Lambeth Palace
Lambeth Palace

Something strange happened in the early hours of the day Queen Anne Boleyn was executed. While Anne prepared herself for death by praying and celebrating the Mass with her almoner, Scottish theologian Alexander Alesius (Ales) had a terrible vision or nightmare.

Alesius was in London at the time and although he was aware of the Queen’s imprisonment he did not know that she was due to be executed on the 19th, having “remained a sorrowful man at home” worrying about what would happen to England’s religion if the Queen was put to death. He gives an account of his vision in a letter he wrote to Anne Boleyn’s daughter, Queen Elizabeth I, in 1559 to congratulate her on her accession:

“I take to witness Christ, Who shall judge the quick and the dead, that I am about to speak the truth. On the day upon which the Queen was beheaded, at sunrise, between two and three o’clock, there was revealed to me (whether I was asleep or awake I know not) the Queen’s neck, after her head had been cut off, and this so plainly that I could count the nerves, the veins, and the arteries.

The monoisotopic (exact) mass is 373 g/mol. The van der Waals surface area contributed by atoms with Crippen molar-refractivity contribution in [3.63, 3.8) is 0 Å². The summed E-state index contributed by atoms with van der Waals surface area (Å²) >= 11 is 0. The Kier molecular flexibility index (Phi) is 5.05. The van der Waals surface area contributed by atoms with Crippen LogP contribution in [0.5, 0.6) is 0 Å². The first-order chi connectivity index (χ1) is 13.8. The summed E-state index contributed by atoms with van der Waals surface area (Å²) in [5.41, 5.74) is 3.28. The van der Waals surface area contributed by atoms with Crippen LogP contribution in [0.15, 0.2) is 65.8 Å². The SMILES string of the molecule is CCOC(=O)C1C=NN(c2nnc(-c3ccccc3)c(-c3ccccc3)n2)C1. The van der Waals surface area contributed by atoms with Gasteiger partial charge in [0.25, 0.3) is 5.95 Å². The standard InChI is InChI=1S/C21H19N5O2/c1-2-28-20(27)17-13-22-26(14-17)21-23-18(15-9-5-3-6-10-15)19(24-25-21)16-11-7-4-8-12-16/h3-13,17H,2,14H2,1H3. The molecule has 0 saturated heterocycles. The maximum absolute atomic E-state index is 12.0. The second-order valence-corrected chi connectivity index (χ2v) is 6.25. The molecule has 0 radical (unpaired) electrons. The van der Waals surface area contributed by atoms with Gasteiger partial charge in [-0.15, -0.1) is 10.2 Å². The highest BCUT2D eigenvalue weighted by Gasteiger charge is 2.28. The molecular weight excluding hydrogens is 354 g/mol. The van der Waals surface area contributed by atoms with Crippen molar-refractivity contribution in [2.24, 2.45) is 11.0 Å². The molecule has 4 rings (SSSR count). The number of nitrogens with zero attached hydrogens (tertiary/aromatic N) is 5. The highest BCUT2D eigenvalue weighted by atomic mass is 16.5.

“Terrified by this dream, or vision, I immediately arose, and crossing the river Thames I came to Lambeth, (this is the name of the Archbishop of Canterbury’s palace,) and I entered the garden in which he was walking. When the Archbishop saw me he inquired why I had come so early, for the clock had not yet struck four. I answered that I had been horrified in my sleep, and I told him the whole occurrence. He continued in silent wonder for awhile, and at length broke out into these words, ‘Do not you know what is to happen to-day?’ and when I answered that I had remained at home since the date of the Queen’s imprisonment and knew nothing of what was going on, the Archbishop then raised his eyes to heaven and said, ‘She who has been the Queen of England upon earth will to-day become a Queen in heaven.’ So great was his grief that he could say nothing more, and then he burst into tears.”

I am always moved by this account. Archbishop Cranmer obviously couldn’t sleep either and I’m just glad that he had a friend with him to share his grief that day.

Notes and Sources

  • Calendar of State Papers Foreign, Elizabeth, Volume 1 – 1558-1559, 1303.

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